Thoughts of Mister Perkins, Wavellside West’s last postman, flashed inside Mister Didsley’s head. Dawdling a little too long in front of house number seven one day, the early demise of Mister Archibald Perkins was sealed. From out of the blue that day came a blustering wind that seized his large yellow postal sack, whipping it high into the air. Letters scattered from pillar to post – so to speak- and Mister Perkins was tossed down the street like spinning tumbleweed. 

In the confusion, he never saw the strange thing that followed on that day. Every letter addressed to 7 Blimble Street, floated slowly down (from among hundreds that still circled about in the sky) to slip quietly into the blue wooden post-box, landing with a soft sort of a “pfhud” sound. The tumbling ordeal was too much for Mister Perkins and he quit his job the very same day.


Monday, January 12, 2009

The fall

Max ran from the jetty, the feeling of dread filling him, spurring him forward to safety. No matter how quickly he ran, he couldn't go fast enough. His chest burned as he fought for air. He didn't dare look back. It could be fatal. The street had grown quiet. Even the cars had disappeared for the night. He wished he had listened to Mae and come home when she told him. He wanted to stop, to draw a big breath. The thing behind was gaining ground, he could feel it closing in. He fought back tears, refusing to give in to his terror. 

Up ahead, he could see Pa's shop. The sign that Pa kept on the footpath was still out. He was nearly home. His feet pounded across the bitumen road, his legs heavy from running so hard. He could feel his legs turning to jelly, could feel himself slowing. As he mounted the footpath, his left foot slammed into the curb. His world turned into a tumbling blur.  The world finally stopped spinning and he lay sprawled on the footpath, his breathing coming in rasps.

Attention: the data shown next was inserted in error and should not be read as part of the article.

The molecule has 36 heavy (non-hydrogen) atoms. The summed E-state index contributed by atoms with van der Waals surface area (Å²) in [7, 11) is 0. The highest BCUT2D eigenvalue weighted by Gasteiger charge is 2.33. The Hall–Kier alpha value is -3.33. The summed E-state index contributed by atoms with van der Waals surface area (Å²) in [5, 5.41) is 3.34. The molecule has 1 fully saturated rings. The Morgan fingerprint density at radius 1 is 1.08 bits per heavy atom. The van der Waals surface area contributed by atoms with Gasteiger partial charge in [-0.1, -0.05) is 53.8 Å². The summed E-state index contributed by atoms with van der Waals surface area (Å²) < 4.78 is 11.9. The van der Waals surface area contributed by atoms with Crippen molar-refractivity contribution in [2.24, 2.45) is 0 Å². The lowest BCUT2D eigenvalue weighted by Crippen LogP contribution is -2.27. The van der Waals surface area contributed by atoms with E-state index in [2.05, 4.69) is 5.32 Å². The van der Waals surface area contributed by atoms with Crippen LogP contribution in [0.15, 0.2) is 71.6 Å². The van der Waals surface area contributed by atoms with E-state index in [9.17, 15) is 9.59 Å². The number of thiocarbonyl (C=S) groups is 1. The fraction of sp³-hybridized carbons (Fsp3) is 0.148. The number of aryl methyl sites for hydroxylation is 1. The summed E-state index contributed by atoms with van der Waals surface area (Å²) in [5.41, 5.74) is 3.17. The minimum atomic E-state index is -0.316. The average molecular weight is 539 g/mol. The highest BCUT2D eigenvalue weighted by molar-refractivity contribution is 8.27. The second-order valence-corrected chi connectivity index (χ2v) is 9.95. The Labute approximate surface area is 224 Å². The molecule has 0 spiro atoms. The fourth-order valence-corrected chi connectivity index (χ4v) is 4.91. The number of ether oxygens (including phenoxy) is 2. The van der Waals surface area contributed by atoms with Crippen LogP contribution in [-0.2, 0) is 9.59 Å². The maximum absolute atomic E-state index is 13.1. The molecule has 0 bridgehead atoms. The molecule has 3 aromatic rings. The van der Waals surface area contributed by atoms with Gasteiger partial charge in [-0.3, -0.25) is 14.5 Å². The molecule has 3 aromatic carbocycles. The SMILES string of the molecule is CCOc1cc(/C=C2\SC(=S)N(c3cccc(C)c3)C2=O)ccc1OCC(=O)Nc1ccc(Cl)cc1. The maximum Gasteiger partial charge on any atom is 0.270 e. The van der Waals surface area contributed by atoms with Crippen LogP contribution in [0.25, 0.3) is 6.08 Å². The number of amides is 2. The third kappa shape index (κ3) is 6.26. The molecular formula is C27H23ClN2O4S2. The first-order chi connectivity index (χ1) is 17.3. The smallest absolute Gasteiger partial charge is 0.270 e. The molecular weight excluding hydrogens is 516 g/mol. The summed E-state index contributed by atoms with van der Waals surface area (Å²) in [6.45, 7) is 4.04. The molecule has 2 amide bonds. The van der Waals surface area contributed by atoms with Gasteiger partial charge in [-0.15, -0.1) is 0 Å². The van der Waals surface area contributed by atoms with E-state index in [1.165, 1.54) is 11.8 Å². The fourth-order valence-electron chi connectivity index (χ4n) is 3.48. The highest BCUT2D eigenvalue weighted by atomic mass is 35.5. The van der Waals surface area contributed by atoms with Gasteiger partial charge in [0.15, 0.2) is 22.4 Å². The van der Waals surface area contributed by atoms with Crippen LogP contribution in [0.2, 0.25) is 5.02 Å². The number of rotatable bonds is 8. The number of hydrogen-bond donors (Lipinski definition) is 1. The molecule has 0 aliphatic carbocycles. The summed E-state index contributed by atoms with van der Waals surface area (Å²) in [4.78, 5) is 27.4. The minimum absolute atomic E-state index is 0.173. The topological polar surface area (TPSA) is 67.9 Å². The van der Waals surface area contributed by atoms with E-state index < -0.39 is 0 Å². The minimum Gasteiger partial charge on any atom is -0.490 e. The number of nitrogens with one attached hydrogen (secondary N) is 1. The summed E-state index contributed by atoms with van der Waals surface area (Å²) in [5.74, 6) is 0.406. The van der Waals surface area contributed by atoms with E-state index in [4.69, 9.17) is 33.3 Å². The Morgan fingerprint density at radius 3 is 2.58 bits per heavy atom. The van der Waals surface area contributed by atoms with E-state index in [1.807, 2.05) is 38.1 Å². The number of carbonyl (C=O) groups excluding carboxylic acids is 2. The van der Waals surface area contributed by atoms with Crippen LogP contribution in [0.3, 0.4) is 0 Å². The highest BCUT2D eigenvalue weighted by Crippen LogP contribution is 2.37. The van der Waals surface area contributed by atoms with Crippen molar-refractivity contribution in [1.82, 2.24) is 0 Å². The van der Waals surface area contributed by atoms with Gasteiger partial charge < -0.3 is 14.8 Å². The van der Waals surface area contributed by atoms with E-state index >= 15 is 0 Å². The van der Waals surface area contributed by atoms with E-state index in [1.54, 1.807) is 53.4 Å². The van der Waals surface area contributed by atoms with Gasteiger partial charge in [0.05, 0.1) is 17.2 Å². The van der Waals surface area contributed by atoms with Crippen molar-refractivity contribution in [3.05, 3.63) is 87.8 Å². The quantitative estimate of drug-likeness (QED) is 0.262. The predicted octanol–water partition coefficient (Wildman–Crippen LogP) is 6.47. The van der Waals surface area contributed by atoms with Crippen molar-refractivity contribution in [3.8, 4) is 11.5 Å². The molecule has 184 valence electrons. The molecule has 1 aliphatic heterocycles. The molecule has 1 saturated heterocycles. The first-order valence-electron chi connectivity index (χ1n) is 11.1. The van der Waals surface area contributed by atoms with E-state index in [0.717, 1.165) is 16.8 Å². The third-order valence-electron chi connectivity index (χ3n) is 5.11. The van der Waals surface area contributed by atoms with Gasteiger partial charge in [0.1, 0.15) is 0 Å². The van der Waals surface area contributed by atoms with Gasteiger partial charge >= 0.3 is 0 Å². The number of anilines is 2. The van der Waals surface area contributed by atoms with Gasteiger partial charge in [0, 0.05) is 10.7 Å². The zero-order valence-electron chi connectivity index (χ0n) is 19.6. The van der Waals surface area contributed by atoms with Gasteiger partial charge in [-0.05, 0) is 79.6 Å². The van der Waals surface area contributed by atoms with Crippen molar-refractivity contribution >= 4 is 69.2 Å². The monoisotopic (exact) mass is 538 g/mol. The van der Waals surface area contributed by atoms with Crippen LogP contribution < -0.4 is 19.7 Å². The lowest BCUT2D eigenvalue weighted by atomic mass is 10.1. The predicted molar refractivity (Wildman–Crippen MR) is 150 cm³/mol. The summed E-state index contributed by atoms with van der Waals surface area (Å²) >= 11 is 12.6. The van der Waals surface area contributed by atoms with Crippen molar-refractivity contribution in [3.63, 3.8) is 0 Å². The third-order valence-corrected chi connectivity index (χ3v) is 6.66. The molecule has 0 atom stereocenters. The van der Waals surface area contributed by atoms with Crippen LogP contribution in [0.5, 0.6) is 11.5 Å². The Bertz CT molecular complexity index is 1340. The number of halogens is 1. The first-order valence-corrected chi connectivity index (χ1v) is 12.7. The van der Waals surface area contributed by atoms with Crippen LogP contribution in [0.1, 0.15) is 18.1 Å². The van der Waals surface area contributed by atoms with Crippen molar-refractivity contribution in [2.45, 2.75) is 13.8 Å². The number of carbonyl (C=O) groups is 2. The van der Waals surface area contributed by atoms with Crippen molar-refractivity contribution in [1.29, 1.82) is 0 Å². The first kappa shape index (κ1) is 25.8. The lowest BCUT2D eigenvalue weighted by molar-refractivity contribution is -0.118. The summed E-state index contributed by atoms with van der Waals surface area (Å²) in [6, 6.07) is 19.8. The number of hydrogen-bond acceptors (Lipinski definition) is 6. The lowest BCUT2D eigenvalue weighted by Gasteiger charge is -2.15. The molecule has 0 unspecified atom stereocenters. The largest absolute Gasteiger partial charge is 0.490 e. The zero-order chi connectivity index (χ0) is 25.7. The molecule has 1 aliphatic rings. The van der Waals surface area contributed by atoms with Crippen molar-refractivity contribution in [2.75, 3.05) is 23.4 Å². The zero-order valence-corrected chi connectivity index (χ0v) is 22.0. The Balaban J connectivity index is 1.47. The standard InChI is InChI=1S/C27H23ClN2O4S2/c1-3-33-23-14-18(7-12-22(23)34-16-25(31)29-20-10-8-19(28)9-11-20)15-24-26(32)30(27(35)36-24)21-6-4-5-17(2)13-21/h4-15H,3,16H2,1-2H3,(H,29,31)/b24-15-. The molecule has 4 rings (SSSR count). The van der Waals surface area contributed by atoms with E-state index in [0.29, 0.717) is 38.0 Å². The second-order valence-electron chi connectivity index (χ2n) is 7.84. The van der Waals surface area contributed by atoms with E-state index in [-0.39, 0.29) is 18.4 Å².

He had to look, to see if it was still behind him. He rolled himself over and pushed himself from the ground and looked back down the street, his heartbeat pounding like a warrior's drum. Autumn leaves tumbled past him and continued along the empty street. It took a few moments for it to register. The street was empty. Whoever was chasing him was gone but the image of the tall lanky man still lurked in his head, causing his heart to quicken. 

Max pushed himself up and could see Pa out on the footpath, the sign in his hands. He was closing the shop.  Max relaxed at the sight of him and slowly the pain seeped from his wounds to his brain. He was still dazed from the fall. His knees burned and the heels of his hands stung. He could feel the warm trickle of something dripping down both of his shins.  He looked down and saw both legs were bloodied and glistening, a patch of skin folded back like a tent flap on his right knee. Max winced at the sight of it. A loud bang startled him and he looked up to see Pa running toward him. 
"What the dickens have you done to yourself?" he yelled, leaping over the sign he had dropped.

Sunday, January 11, 2009

Planning 1